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AllianceBernstein Review

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Alliancebernstein L.P.

Fee-based AllianceBernstein is a financial advisor firm in New York City with $487 billion in assets under management (AUM). The firm works with almost 29,000 clients, including high-net-worth individuals, charitable organizations, pension plans and corporations. Its services are centered around various forms of investment management.

AllianceBernstein Background

Sanford C. Bernstein & Co., Inc. and Alliance Capital Management Corporation, AllianceBernstein’s two predecessor firms, were founded in 1967 and 1971, respectively. In 2000, Alliance Capital Management purchased Sanford C. Bernstein & Co., but the company didn’t change its name to what it currently is until 2006.

AllianceBernstein employs more than 2,000 advisors, some of whom have earned professional certifications such as certified financial planner (CFP) or chartered financial analyst (CFA).

What Types of Clients Does AllianceBernstein Accept?

The majority of AllianceBernstein’s clients are high-net-worth individuals. However, the firm works with many other types of clients, including investment companies, business development companies, pooled investment vehicles, pension plans, charitable organizations, government entities, other investment advisors, insurance companies, sovereign wealth funds and corporations.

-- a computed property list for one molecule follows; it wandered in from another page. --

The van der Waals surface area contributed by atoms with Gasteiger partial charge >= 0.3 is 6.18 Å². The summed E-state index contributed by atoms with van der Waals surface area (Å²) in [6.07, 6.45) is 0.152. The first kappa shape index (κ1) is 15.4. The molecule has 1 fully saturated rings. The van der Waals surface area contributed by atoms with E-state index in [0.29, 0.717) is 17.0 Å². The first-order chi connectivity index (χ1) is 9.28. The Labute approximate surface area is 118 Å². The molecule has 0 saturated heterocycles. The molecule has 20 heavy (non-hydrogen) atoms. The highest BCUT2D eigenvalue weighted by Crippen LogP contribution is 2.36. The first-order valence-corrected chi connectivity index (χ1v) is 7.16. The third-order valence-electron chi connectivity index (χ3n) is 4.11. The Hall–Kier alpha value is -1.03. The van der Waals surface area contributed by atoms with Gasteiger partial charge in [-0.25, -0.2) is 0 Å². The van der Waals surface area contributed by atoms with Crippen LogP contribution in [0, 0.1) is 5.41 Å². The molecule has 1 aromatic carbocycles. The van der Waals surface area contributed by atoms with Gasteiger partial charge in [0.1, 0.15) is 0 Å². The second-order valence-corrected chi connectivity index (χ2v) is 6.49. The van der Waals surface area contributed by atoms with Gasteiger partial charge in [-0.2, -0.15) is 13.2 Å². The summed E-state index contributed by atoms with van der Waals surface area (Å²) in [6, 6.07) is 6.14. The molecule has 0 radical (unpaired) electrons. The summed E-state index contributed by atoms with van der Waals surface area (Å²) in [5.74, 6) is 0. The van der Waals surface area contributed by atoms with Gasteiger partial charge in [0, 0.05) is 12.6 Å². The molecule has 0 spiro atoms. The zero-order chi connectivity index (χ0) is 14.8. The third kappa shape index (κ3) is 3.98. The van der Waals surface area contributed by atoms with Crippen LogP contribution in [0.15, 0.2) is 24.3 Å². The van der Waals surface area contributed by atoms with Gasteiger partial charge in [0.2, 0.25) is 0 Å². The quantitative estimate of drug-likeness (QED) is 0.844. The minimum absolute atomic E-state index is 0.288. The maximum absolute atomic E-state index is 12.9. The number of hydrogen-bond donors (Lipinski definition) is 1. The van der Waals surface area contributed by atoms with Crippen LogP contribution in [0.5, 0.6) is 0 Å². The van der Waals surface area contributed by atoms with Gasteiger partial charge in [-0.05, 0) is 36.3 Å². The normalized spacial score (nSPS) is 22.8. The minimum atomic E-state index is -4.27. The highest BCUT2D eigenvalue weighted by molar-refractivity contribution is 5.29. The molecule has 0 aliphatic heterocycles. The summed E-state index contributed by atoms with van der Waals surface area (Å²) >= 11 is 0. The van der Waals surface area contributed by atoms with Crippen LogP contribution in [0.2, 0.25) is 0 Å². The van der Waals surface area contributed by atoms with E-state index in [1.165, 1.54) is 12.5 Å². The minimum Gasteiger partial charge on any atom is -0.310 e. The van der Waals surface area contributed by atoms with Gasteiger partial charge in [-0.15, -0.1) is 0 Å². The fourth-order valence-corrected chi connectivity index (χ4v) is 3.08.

AllianceBernstein Minimum Account Sizes

Clients of AllianceBernstein are generally required to have at least $1 million in investable assets. The exception is if you’re participating in a wrap fee program, in which case the minimum is much lower at $100,000. Some other programs at this firm may adhere to other minimum requirements.

Services Offered by AllianceBernstein

There are a wide range of investment-centric services available through AllianceBernstein, including:

  • Investment advisory services
  • Fixed-income
  • Passive management
  • Value equities
  • Growth equities
  • Multi-asset
  • Asset allocation services
  • Alternative investments
  • Value U.S. equities
  • Concentrated growth equities
  • Global core equities
  • Real estate services
  • Middle market lending
  • Bernstein Private Wealth Services
  • Wealth growth and preservation
  • Portfolio customization based on:
  • Investment goals
  • Income needs, tax situation
  • Risk tolerance
  • Retail managed account programs
  • Separately managed account (SMA) programs
  • Wrap fee programs

AllianceBernstein Investment Philosophy